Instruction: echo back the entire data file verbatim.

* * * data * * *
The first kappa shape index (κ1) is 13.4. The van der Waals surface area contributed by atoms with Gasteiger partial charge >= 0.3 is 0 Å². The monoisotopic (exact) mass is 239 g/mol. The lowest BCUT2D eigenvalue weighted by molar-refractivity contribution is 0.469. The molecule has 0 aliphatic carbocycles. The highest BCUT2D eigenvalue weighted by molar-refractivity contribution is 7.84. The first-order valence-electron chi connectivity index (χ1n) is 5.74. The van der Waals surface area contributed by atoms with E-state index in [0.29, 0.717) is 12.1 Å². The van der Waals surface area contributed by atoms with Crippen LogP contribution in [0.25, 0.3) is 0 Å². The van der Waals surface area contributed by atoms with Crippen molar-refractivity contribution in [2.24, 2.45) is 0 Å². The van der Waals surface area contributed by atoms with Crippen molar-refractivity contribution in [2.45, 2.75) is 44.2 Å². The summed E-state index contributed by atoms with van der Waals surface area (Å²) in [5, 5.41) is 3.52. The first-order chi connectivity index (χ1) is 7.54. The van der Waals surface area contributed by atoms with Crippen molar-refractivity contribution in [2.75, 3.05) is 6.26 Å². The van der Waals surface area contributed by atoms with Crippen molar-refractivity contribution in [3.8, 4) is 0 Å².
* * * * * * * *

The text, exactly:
The first kappa shape index (κ1) is 13.4. The van der Waals surface area contributed by atoms with Gasteiger partial charge >= 0.3 is 0 Å². The monoisotopic (exact) mass is 239 g/mol. The lowest BCUT2D eigenvalue weighted by molar-refractivity contribution is 0.469. The molecule has 0 aliphatic carbocycles. The highest BCUT2D eigenvalue weighted by molar-refractivity contribution is 7.84. The first-order valence-electron chi connectivity index (χ1n) is 5.74. The van der Waals surface area contributed by atoms with E-state index in [0.29, 0.717) is 12.1 Å². The van der Waals surface area contributed by atoms with Crippen LogP contribution in [0.25, 0.3) is 0 Å². The van der Waals surface area contributed by atoms with Crippen molar-refractivity contribution in [2.24, 2.45) is 0 Å². The van der Waals surface area contributed by atoms with Crippen molar-refractivity contribution in [2.45, 2.75) is 44.2 Å². The summed E-state index contributed by atoms with van der Waals surface area (Å²) in [5, 5.41) is 3.52. The first-order chi connectivity index (χ1) is 7.54. The van der Waals surface area contributed by atoms with Crippen molar-refractivity contribution in [2.75, 3.05) is 6.26 Å². The van der Waals surface area contributed by atoms with Crippen molar-refractivity contribution in [3.8, 4) is 0 Å².